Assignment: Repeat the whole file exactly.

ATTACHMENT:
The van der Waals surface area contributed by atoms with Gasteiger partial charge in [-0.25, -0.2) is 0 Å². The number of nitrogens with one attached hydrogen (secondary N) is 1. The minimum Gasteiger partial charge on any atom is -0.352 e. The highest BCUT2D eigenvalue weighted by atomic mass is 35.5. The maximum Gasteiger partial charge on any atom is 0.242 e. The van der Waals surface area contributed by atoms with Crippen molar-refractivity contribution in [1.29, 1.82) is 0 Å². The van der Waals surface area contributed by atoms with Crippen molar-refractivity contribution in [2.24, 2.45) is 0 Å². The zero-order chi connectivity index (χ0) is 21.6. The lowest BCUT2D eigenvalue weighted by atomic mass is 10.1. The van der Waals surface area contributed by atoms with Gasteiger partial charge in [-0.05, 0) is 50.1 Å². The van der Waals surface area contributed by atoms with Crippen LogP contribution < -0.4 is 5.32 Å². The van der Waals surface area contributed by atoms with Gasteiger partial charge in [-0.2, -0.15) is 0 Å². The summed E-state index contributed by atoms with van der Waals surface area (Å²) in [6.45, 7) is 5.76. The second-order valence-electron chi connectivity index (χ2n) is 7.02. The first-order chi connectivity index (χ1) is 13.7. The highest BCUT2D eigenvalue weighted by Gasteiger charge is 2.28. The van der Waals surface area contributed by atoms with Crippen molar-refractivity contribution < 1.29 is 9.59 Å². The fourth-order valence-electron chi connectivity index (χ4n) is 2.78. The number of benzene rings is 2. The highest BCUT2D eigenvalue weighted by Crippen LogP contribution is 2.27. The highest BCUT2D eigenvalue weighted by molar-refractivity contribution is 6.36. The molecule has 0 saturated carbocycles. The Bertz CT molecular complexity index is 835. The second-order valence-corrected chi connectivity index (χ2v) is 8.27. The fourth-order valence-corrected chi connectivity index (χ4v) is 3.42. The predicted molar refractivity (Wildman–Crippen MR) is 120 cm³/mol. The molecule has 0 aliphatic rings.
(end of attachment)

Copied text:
The van der Waals surface area contributed by atoms with Gasteiger partial charge in [-0.25, -0.2) is 0 Å². The number of nitrogens with one attached hydrogen (secondary N) is 1. The minimum Gasteiger partial charge on any atom is -0.352 e. The highest BCUT2D eigenvalue weighted by atomic mass is 35.5. The maximum Gasteiger partial charge on any atom is 0.242 e. The van der Waals surface area contributed by atoms with Crippen molar-refractivity contribution in [1.29, 1.82) is 0 Å². The van der Waals surface area contributed by atoms with Crippen molar-refractivity contribution in [2.24, 2.45) is 0 Å². The zero-order chi connectivity index (χ0) is 21.6. The lowest BCUT2D eigenvalue weighted by atomic mass is 10.1. The van der Waals surface area contributed by atoms with Gasteiger partial charge in [-0.05, 0) is 50.1 Å². The van der Waals surface area contributed by atoms with Crippen LogP contribution < -0.4 is 5.32 Å². The van der Waals surface area contributed by atoms with Gasteiger partial charge in [-0.2, -0.15) is 0 Å². The summed E-state index contributed by atoms with van der Waals surface area (Å²) in [6.45, 7) is 5.76. The second-order valence-electron chi connectivity index (χ2n) is 7.02. The first-order chi connectivity index (χ1) is 13.7. The highest BCUT2D eigenvalue weighted by Gasteiger charge is 2.28. The van der Waals surface area contributed by atoms with Crippen molar-refractivity contribution < 1.29 is 9.59 Å². The fourth-order valence-electron chi connectivity index (χ4n) is 2.78. The number of benzene rings is 2. The highest BCUT2D eigenvalue weighted by Crippen LogP contribution is 2.27. The highest BCUT2D eigenvalue weighted by molar-refractivity contribution is 6.36. The molecule has 0 saturated carbocycles. The Bertz CT molecular complexity index is 835. The second-order valence-corrected chi connectivity index (χ2v) is 8.27. The fourth-order valence-corrected chi connectivity index (χ4v) is 3.42. The predicted molar refractivity (Wildman–Crippen MR) is 120 cm³/mol. The molecule has 0 aliphatic rings.